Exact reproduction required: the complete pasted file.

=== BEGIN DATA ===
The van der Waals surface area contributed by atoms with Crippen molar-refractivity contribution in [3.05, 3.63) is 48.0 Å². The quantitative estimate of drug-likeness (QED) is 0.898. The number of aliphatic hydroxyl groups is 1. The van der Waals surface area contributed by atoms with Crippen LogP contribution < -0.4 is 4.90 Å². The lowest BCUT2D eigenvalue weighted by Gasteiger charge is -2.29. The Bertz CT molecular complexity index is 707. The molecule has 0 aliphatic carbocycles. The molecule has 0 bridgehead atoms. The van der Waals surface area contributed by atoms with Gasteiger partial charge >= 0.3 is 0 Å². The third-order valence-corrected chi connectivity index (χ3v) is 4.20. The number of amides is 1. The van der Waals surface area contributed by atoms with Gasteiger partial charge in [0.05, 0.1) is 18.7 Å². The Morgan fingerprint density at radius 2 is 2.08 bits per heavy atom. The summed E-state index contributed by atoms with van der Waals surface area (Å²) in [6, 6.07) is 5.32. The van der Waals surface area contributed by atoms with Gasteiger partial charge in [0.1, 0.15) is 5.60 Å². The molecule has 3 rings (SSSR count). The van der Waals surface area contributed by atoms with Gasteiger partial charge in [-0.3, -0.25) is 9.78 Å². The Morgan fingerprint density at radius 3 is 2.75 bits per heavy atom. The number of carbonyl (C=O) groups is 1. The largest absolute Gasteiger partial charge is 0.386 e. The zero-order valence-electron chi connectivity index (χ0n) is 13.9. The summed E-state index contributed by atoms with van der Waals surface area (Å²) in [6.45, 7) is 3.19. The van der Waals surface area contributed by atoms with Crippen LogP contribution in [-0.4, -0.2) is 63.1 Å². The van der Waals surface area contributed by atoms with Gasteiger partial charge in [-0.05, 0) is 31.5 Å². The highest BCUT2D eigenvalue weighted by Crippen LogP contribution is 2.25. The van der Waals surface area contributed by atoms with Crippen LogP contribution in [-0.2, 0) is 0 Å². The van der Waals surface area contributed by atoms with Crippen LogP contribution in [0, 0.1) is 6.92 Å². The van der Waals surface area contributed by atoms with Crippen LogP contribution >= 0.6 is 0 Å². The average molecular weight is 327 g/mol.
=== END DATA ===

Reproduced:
The van der Waals surface area contributed by atoms with Crippen molar-refractivity contribution in [3.05, 3.63) is 48.0 Å². The quantitative estimate of drug-likeness (QED) is 0.898. The number of aliphatic hydroxyl groups is 1. The van der Waals surface area contributed by atoms with Crippen LogP contribution < -0.4 is 4.90 Å². The lowest BCUT2D eigenvalue weighted by Gasteiger charge is -2.29. The Bertz CT molecular complexity index is 707. The molecule has 0 aliphatic carbocycles. The molecule has 0 bridgehead atoms. The van der Waals surface area contributed by atoms with Gasteiger partial charge >= 0.3 is 0 Å². The third-order valence-corrected chi connectivity index (χ3v) is 4.20. The number of amides is 1. The van der Waals surface area contributed by atoms with Gasteiger partial charge in [0.05, 0.1) is 18.7 Å². The Morgan fingerprint density at radius 2 is 2.08 bits per heavy atom. The summed E-state index contributed by atoms with van der Waals surface area (Å²) in [6, 6.07) is 5.32. The van der Waals surface area contributed by atoms with Gasteiger partial charge in [0.1, 0.15) is 5.60 Å². The molecule has 3 rings (SSSR count). The van der Waals surface area contributed by atoms with Gasteiger partial charge in [-0.3, -0.25) is 9.78 Å². The Morgan fingerprint density at radius 3 is 2.75 bits per heavy atom. The number of carbonyl (C=O) groups is 1. The largest absolute Gasteiger partial charge is 0.386 e. The zero-order valence-electron chi connectivity index (χ0n) is 13.9. The summed E-state index contributed by atoms with van der Waals surface area (Å²) in [6.45, 7) is 3.19. The van der Waals surface area contributed by atoms with Crippen LogP contribution in [-0.4, -0.2) is 63.1 Å². The van der Waals surface area contributed by atoms with Gasteiger partial charge in [-0.05, 0) is 31.5 Å². The highest BCUT2D eigenvalue weighted by Crippen LogP contribution is 2.25. The van der Waals surface area contributed by atoms with Crippen LogP contribution in [-0.2, 0) is 0 Å². The van der Waals surface area contributed by atoms with Crippen LogP contribution in [0, 0.1) is 6.92 Å². The van der Waals surface area contributed by atoms with Crippen LogP contribution >= 0.6 is 0 Å². The average molecular weight is 327 g/mol.